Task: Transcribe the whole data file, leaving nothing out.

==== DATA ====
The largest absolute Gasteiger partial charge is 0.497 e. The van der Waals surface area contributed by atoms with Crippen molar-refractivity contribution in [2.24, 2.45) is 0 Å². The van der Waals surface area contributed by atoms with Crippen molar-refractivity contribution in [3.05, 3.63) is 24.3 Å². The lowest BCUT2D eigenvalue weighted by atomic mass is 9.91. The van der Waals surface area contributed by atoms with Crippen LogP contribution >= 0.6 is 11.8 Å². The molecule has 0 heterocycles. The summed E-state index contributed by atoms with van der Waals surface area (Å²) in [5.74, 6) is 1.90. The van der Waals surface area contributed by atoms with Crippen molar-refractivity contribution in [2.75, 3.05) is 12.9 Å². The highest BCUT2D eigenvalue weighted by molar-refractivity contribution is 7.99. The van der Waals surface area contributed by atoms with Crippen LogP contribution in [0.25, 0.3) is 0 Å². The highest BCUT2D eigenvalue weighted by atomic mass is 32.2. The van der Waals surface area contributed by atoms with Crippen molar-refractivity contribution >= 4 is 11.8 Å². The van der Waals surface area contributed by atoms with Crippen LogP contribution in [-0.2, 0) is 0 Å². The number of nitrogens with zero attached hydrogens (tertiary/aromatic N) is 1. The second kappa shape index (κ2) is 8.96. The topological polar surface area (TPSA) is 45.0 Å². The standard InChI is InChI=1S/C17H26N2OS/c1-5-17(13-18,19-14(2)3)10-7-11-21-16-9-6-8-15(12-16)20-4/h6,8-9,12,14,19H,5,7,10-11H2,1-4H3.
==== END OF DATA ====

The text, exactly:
The largest absolute Gasteiger partial charge is 0.497 e. The van der Waals surface area contributed by atoms with Crippen molar-refractivity contribution in [2.24, 2.45) is 0 Å². The van der Waals surface area contributed by atoms with Crippen molar-refractivity contribution in [3.05, 3.63) is 24.3 Å². The lowest BCUT2D eigenvalue weighted by atomic mass is 9.91. The van der Waals surface area contributed by atoms with Crippen LogP contribution >= 0.6 is 11.8 Å². The molecule has 0 heterocycles. The summed E-state index contributed by atoms with van der Waals surface area (Å²) in [5.74, 6) is 1.90. The van der Waals surface area contributed by atoms with Crippen molar-refractivity contribution in [2.75, 3.05) is 12.9 Å². The highest BCUT2D eigenvalue weighted by molar-refractivity contribution is 7.99. The van der Waals surface area contributed by atoms with Crippen LogP contribution in [0.25, 0.3) is 0 Å². The highest BCUT2D eigenvalue weighted by atomic mass is 32.2. The van der Waals surface area contributed by atoms with Crippen molar-refractivity contribution >= 4 is 11.8 Å². The van der Waals surface area contributed by atoms with Crippen LogP contribution in [-0.2, 0) is 0 Å². The number of nitrogens with zero attached hydrogens (tertiary/aromatic N) is 1. The second kappa shape index (κ2) is 8.96. The topological polar surface area (TPSA) is 45.0 Å². The standard InChI is InChI=1S/C17H26N2OS/c1-5-17(13-18,19-14(2)3)10-7-11-21-16-9-6-8-15(12-16)20-4/h6,8-9,12,14,19H,5,7,10-11H2,1-4H3.